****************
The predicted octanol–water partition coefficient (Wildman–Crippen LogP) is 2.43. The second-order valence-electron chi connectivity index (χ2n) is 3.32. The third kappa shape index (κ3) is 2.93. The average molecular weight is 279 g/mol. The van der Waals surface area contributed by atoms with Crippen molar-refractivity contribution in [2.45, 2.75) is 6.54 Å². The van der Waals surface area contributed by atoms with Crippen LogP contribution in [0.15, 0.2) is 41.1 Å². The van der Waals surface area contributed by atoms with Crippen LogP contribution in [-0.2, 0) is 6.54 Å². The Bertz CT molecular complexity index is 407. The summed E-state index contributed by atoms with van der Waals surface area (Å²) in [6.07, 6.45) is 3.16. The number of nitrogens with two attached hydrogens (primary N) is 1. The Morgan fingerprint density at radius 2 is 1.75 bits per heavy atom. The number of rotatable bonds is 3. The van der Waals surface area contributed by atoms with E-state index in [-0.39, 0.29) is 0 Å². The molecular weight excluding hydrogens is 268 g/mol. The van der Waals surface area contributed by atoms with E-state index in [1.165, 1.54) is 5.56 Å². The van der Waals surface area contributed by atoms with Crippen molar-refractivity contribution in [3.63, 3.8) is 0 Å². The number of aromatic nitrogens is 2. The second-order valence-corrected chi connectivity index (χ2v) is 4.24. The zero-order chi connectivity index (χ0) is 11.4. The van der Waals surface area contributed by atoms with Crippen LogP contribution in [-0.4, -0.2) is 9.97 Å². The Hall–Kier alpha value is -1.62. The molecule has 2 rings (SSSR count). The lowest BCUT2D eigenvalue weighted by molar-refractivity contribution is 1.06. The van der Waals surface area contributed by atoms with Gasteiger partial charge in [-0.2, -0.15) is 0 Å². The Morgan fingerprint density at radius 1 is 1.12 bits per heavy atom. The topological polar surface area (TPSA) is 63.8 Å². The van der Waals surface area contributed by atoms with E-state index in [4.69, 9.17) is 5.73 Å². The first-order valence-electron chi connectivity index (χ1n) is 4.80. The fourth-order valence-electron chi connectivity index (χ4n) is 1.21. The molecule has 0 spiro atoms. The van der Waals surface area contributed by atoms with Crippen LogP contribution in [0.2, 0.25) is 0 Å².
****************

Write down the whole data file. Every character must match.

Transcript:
The predicted octanol–water partition coefficient (Wildman–Crippen LogP) is 2.43. The second-order valence-electron chi connectivity index (χ2n) is 3.32. The third kappa shape index (κ3) is 2.93. The average molecular weight is 279 g/mol. The van der Waals surface area contributed by atoms with Crippen molar-refractivity contribution in [2.45, 2.75) is 6.54 Å². The van der Waals surface area contributed by atoms with Crippen LogP contribution in [0.15, 0.2) is 41.1 Å². The van der Waals surface area contributed by atoms with Crippen LogP contribution in [-0.2, 0) is 6.54 Å². The Bertz CT molecular complexity index is 407. The summed E-state index contributed by atoms with van der Waals surface area (Å²) in [6.07, 6.45) is 3.16. The number of nitrogens with two attached hydrogens (primary N) is 1. The Morgan fingerprint density at radius 2 is 1.75 bits per heavy atom. The number of rotatable bonds is 3. The van der Waals surface area contributed by atoms with E-state index in [-0.39, 0.29) is 0 Å². The molecular weight excluding hydrogens is 268 g/mol. The van der Waals surface area contributed by atoms with E-state index in [1.165, 1.54) is 5.56 Å². The van der Waals surface area contributed by atoms with Crippen molar-refractivity contribution in [3.63, 3.8) is 0 Å². The number of aromatic nitrogens is 2. The second-order valence-corrected chi connectivity index (χ2v) is 4.24. The zero-order chi connectivity index (χ0) is 11.4. The van der Waals surface area contributed by atoms with Crippen LogP contribution in [-0.4, -0.2) is 9.97 Å². The Hall–Kier alpha value is -1.62. The molecule has 2 rings (SSSR count). The lowest BCUT2D eigenvalue weighted by molar-refractivity contribution is 1.06. The van der Waals surface area contributed by atoms with Gasteiger partial charge in [-0.2, -0.15) is 0 Å². The Morgan fingerprint density at radius 1 is 1.12 bits per heavy atom. The topological polar surface area (TPSA) is 63.8 Å². The van der Waals surface area contributed by atoms with E-state index in [4.69, 9.17) is 5.73 Å². The first-order valence-electron chi connectivity index (χ1n) is 4.80. The fourth-order valence-electron chi connectivity index (χ4n) is 1.21. The molecule has 0 spiro atoms. The van der Waals surface area contributed by atoms with Crippen LogP contribution in [0.2, 0.25) is 0 Å².